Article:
A large class of sequential change point tests are based on estimating functions where estimation is computationally efficient as (possibly numeric) optimization is restricted to an initial estimation. This includes examples as diverse as mean changes, linear or non-linear autoregressive and binary models. While the standard cumulative-sum-detector (CUSUM) has recently been considered in this general setup, we consider several modifications that have faster detection rates in particular if changes do occur late in the monitoring period. More presicely, we use three different types of detector statistics based on partial sums of a monitoring function, namely the modified moving-sum-statistic (mMOSUM), Page’s cumulative-sum-statistic (Page-CUSUM) and the standard moving-sum-statistic (MOSUM). The statistics only differ in the number of observations included in the partial sum. The mMOSUM uses a bandwidth parameter which multiplicatively scales the lower bound of the moving sum. The MOSUM uses a constant bandwidth parameter, while Page-CUSUM chooses the maximum over all possible lower bounds for the partial sums. So far, the first two schemes have only been studied in a linear model, the MOSUM only for a mean change.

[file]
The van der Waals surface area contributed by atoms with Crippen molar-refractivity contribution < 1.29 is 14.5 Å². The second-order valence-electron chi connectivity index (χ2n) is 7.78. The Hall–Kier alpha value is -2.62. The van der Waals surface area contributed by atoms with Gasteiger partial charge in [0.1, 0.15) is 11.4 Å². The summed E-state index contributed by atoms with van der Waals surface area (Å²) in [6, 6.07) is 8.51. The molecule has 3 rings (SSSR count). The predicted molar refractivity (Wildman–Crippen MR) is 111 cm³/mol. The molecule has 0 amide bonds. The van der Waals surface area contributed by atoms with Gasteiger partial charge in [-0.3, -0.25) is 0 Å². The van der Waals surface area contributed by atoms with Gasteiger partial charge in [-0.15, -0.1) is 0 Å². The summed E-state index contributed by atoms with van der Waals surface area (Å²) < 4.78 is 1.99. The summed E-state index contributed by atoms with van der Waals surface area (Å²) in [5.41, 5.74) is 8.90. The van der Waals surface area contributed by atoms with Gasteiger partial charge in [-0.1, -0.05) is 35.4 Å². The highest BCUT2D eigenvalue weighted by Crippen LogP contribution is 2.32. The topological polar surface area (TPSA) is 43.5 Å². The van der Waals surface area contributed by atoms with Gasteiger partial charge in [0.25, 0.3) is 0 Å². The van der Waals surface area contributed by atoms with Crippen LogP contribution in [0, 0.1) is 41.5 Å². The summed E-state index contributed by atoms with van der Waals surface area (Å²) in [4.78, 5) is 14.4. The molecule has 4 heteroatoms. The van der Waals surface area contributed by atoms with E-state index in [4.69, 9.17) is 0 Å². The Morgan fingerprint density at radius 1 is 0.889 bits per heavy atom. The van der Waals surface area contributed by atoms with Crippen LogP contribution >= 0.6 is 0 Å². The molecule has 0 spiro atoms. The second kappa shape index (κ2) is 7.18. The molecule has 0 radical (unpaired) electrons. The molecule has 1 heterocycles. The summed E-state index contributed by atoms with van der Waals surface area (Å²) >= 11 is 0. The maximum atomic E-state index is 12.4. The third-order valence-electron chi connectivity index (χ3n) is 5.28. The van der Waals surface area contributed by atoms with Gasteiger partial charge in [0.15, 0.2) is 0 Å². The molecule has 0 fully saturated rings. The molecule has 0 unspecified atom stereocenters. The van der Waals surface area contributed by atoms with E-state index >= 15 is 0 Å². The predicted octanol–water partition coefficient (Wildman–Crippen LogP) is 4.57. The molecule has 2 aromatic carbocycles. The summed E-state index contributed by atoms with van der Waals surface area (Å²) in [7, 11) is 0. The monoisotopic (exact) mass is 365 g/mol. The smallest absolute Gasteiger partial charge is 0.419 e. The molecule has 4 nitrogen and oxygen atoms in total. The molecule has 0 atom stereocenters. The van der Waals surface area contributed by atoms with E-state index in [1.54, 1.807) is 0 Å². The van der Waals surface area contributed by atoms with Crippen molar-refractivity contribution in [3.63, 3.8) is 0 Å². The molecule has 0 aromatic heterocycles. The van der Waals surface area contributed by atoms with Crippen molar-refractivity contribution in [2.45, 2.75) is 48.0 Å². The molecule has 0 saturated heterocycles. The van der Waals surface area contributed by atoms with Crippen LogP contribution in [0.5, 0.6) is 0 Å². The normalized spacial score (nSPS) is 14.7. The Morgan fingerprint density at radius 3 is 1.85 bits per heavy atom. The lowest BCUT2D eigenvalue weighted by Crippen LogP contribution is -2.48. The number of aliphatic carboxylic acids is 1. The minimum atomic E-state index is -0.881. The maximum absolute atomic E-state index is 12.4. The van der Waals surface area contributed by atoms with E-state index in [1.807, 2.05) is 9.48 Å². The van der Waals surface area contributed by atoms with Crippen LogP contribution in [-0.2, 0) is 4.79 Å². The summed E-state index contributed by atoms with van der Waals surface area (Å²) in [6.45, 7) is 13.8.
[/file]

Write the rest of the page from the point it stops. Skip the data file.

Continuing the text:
We develop the asymptotics under the null hypothesis and alternatives under mild regularity conditions for each test statistic, which include the existing theory but also many new examples. In a simulation study we compare all four types of test procedures in terms of their size, power and run length. Additionally we illustrate their behavior by applications to exchange rate data as well as the Boston homicide data.